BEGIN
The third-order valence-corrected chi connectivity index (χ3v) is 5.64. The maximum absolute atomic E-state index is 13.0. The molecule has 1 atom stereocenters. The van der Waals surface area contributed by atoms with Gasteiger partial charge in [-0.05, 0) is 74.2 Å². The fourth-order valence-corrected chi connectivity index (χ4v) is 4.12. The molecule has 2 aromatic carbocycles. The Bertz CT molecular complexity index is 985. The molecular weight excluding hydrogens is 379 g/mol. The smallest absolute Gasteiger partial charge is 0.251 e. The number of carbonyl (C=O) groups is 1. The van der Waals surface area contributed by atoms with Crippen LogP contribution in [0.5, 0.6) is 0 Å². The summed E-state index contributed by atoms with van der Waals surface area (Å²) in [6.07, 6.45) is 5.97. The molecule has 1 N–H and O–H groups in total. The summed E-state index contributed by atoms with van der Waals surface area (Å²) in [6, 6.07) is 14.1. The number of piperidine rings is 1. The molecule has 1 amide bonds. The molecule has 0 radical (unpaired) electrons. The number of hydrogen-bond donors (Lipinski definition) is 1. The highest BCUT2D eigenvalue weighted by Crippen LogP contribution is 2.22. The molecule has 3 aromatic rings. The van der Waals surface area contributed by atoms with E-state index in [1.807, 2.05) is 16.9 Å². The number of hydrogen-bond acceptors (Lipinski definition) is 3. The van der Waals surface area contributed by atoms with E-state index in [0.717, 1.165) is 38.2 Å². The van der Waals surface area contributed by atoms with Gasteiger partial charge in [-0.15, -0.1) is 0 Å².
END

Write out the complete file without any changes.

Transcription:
The third-order valence-corrected chi connectivity index (χ3v) is 5.64. The maximum absolute atomic E-state index is 13.0. The molecule has 1 atom stereocenters. The van der Waals surface area contributed by atoms with Gasteiger partial charge in [-0.05, 0) is 74.2 Å². The fourth-order valence-corrected chi connectivity index (χ4v) is 4.12. The molecule has 2 aromatic carbocycles. The Bertz CT molecular complexity index is 985. The molecular weight excluding hydrogens is 379 g/mol. The smallest absolute Gasteiger partial charge is 0.251 e. The number of carbonyl (C=O) groups is 1. The van der Waals surface area contributed by atoms with Crippen LogP contribution in [0.5, 0.6) is 0 Å². The summed E-state index contributed by atoms with van der Waals surface area (Å²) in [6.07, 6.45) is 5.97. The molecule has 1 N–H and O–H groups in total. The summed E-state index contributed by atoms with van der Waals surface area (Å²) in [6, 6.07) is 14.1. The number of piperidine rings is 1. The molecule has 1 amide bonds. The molecule has 0 radical (unpaired) electrons. The number of hydrogen-bond donors (Lipinski definition) is 1. The highest BCUT2D eigenvalue weighted by Crippen LogP contribution is 2.22. The molecule has 3 aromatic rings. The van der Waals surface area contributed by atoms with E-state index in [1.807, 2.05) is 16.9 Å². The number of hydrogen-bond acceptors (Lipinski definition) is 3. The van der Waals surface area contributed by atoms with E-state index in [0.717, 1.165) is 38.2 Å². The van der Waals surface area contributed by atoms with Gasteiger partial charge in [-0.15, -0.1) is 0 Å².